while i'm not suggesting that the next step in your scaling exercise necessarily should be segmentation, this clearly depends on your application and preferences, we're going to explore the idea anyway. it's my blog afterall :)

what segmentation technologies to use?

there are several open source tools that you can use to build a segmentation infrastructure. sqlrelay is a popular database-agnostic proxying tool that can be used for this purpose. mysql proxy is, as the name suggests, a mysql specific proxying tool.

in this article i focus on mysql proxy. sqlrelay (partly due to it's more general purpose nature) is somewhat difficult to configure, and inherently less flexible than mysql proxy. mysql proxy on the other hand is quick to setup and use. it has a simple, elegant and flexible architecture that allows for a full range of proxying applications, from trivial to uber-complex.

more on mysql proxy

jan kneschke's brainchild, mysql proxy is a lightweight daemon that sits between your client application (apache/modphp/drupal in our case) and the database. the proxy allows you to perform just about any transformation on the traffic, including segmentation. the proxy allows you to hook into 3 actions; connect, query and result. you can do whatever you want to in these steps, manipulating data and performing actions using lua scripts. lua is a fully featured scripting language, designed for high performance. clearly a key consideration in this application. don't worry too much about aFsc (another scripting language). it's easy to pick up. it's powerful and intuitive.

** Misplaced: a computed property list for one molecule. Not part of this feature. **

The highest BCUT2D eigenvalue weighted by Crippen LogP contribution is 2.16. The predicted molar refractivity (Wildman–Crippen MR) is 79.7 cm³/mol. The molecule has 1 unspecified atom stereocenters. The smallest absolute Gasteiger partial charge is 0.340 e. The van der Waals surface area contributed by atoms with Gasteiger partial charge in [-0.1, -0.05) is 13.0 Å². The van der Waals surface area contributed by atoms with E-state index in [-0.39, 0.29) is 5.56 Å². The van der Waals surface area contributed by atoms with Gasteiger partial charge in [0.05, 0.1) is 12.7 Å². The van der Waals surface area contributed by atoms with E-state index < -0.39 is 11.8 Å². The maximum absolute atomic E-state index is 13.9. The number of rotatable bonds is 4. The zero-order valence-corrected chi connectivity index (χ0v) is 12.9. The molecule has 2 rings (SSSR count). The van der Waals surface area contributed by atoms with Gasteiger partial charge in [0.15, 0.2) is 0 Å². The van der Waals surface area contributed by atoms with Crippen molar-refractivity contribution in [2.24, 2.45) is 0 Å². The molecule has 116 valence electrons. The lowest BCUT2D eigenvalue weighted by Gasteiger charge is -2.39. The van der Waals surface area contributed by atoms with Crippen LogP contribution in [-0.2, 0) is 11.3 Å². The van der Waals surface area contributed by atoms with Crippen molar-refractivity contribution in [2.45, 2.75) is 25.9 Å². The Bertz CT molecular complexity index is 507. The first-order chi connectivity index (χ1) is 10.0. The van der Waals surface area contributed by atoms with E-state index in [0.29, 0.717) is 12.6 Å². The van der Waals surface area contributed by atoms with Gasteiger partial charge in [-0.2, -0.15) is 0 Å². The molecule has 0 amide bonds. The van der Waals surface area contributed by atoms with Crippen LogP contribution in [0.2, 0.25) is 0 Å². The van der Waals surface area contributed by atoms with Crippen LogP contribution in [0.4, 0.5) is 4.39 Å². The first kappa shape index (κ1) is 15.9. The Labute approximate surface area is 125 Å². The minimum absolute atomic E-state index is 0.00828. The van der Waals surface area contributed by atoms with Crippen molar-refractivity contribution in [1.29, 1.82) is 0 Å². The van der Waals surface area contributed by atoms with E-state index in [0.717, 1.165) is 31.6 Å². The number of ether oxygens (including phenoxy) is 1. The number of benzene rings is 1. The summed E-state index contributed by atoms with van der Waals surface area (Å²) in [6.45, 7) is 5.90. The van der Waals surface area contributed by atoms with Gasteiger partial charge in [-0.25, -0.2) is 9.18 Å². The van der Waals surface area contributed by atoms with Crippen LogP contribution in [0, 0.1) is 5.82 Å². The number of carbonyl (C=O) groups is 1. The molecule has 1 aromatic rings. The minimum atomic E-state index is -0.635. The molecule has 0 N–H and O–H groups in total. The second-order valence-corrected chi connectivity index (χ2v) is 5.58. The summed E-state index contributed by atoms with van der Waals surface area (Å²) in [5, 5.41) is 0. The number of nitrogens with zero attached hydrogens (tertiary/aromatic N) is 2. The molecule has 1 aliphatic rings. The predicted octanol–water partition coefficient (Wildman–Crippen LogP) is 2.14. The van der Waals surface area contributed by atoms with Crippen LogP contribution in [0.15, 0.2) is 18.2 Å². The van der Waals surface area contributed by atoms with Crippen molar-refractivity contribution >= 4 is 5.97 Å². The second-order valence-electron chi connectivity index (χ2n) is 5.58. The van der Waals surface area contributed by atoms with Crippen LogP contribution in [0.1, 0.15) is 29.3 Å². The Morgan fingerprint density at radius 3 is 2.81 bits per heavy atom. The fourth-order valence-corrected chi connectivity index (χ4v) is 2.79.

even if you don't intend to segment your databases, you might consider a proxy configuration for other reasons including logging, filtering, redundancy, timing and analysis and query modification. for example, using mysql proxy to implement a hot standby database (replicated) would be trivial.

the mysql site states clearly (as of 09Nov2007); "MySQL Proxy is currently an Alpha release and should not be used within production environments". Feeling lucky?

a word of warning

the techniques described below, including the overall method and the use of mysql proxy, are intended to stimulate discussion. they are not intended to represent a valid production configuration. i've explored this technique purely in an experimental manner. in my example below i segment cache queries to a specific database. i don't mean to imply that this is a better alternative to memcache. it isn't. anyway, i'd love to hear your thoughts on the general approach.

don't panic, you don't really need this many servers

before you get yourself into a panic over the number of boxes i've drawn in the diagram, please bear in mind that this is a canonical network. in reality you could use the same physical hardware for both loadbalancers, or, even better, you could use xen to create this canonical layout and, over time, deploy virtual servers on physical hardware as load necessitated.